Fixed-odds betting terminals (FOBTs) have been dubbed the crack cocaine of betting, having destroyed thousands of lives over the past few years and become the topic of heated public debate. On Thursday, the Department for Digital, Culture, Media and Sport finally ruled that the stakes on the highly addictive machines should be cut from a staggering £100 every 20 seconds to £2. The B2 machines exist in betting shops around the country and are a staple product for the industry; a large proportion of its profits depend on the income from these machines.


My father, David, 61, had a gambling habit, which he concealed from his family, that eventually landed him in prison

The ruling has been reached following bitter divides within government, and it is still weak in some key areas. For years, myself and others have campaigned for gambling reforms in this country. My father, David, 61, had a gambling habit, which he concealed from his family, that eventually landed him in prison. He stole £53,000 from his employers after making his way through a succession of payday loans, bank loans, credit cards and borrowing. He even remortgaged the family home in secret to keep his addiction from us. I do not blame the industry for his behaviour, but know that the addictive nature of its products lured him in, and he unfortunately became hooked.

Even while he was behind bars, his inbox was flooded with thousands of emails from firms enticing him to bet; some even sent premium-rate text messages to him in a bid to bring him back to gamble with them. This harassment of gamblers through non-stop advertising on TV, radio and online is insidious and needs to stop.

Quick guide

What you need to know about FOBTs

What are FOBTs?

Fixed-odds betting terminals (FOBTs) are machines, found largely in bookmakers and betting shops, that allow customers to stake up to £100 every 20 seconds on digital versions of games such as roulette.

How many are there?

The UK has 33,611 FOBTs, each of which take more than £53,000 from gamblers per year.

Why are they considered a problem?

Critics of FOBTs say they are particularly addictive, allow gamblers to rack up huge losses within a few hours, and are concentrated in deprived areas. They have also been linked to money laundering.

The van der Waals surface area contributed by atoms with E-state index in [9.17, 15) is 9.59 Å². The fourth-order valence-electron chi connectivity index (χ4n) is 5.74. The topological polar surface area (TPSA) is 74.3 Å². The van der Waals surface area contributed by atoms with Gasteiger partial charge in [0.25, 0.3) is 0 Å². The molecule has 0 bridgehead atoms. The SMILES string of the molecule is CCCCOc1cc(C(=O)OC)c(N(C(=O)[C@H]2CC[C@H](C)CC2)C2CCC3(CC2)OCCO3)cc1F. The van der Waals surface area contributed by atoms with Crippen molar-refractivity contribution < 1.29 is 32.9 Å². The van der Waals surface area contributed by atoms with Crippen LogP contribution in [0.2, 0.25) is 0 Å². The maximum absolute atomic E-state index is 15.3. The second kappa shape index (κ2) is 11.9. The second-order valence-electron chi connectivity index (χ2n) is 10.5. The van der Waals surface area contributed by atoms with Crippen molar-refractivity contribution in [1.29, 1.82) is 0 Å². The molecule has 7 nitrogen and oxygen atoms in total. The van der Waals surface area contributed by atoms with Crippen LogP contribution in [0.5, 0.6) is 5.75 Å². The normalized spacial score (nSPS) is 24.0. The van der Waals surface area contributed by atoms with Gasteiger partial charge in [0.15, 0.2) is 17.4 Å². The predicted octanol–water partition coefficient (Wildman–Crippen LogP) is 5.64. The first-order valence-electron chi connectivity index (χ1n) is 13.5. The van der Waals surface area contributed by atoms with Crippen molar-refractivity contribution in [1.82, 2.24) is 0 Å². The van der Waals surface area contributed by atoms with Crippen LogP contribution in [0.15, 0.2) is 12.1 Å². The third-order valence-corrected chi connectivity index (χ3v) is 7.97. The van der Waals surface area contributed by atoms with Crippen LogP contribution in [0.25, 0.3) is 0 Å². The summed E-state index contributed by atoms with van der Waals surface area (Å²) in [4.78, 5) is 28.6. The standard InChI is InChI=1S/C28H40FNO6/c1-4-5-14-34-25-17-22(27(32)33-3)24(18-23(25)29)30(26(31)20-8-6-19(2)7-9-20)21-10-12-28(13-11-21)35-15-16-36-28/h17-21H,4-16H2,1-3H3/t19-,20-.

We are taking gambling addiction off the high streets and sending it online. The government has missed a trick in its regulation reforms. The Gambling Commission last year reported that online gambling was a growing area and that 18- to 24-year-olds would suffer the most. Reports showed us how advertising techniques used by the industry could entice youngsters into betting from a young age, further acclimatising them to their products, ready to make them long-term customers.

According to the charity GambleAware, 50% of all gambling is now conducted online. Its report from summer last year also showed that unemployed young men were most at risk of developing a gambling problem through the internet. I have had countless social media adverts targeted at me because I’ve been talking about gambling. I have seen how the industry uses these ads to entice young people who are not of gambling age into games with fascinating cartoons. The government should put its foot down and have these enticements stopped.

There was a 600% rise in gambling adverts between 2007 and 2012, according to research by Ofcom. I have no doubt that their pervasiveness, links to football games and heavy sponsorship of sports matches will encourage a new generation of gamblers, once FOBTs are no longer the gambling machines of choice. With this decision the government has assessed actual harm rather than potential for harm, and has taken a long time to come up with its toothless recommendation that the industry should run its own responsible gambling campaign.

Successive governments have failed gambling addicts – it is after all the Labour administration who deregulated this industry in the first place. A leisure industry such as gambling should not be able to take wreck family life. It should not be able to dominate the high streets or the internet. The industry is under scrutiny now and this regulation is only the start of what I hope will be a raft of strict measures to ensure gambling no longer causes misery in this country.

Adam Bradford is a social entrepreneur and campaigner for social and humanitarian issues

Suffer hay fever? Don’t blow your nose | Brief letters

It’s not just trees (We can’t chop down all these trees and not harm ourselves, 15 May). The railway ecosystem includes many other types of plant. On my trips from Winchester to Waterloo in the 1960s, I saw everlasting peas (Lathyrus latifolius) in full flower, cascading down the banks. There are still pockets of plant diversity on the route between Cambridge and King’s Cross, thanks to Margaret Fuller, wife of the crossing keeper at Shepreth, as recorded in The Illustrated Virago Book of Women Gardeners (ed Deborah Kellaway; 1995).
Margaret Waddy
Cambridge

David Cox offers some good advice (Seven ways to deal with hay fever, G2, 14 May) but misses out the real game-changer. Hay fever sufferers must not blow their noses. Everyone seems to know not to rub an irritated eye, but not that blowing has much the same effect on the nasal passages – congestion, irritation, and more discharge.
Dr Stuart Handysides
(Retired GP), Ware, Hertfordshire

Woody Guthrie’s words of long ago apply: Some rob you with a six-gun and some with a fountain pen (Carillion fall blamed on hubris and greed, 16 May). Why no prosecutions?
Huw Kyffin
Canterbury

Is it my imagination or is the royal romance, and lead-up to the wedding, beginning to sound a little like the plot of Notting Hill Part II (Markle’s father ‘may miss her wedding after surgery’, 16 May)?
Tony Hart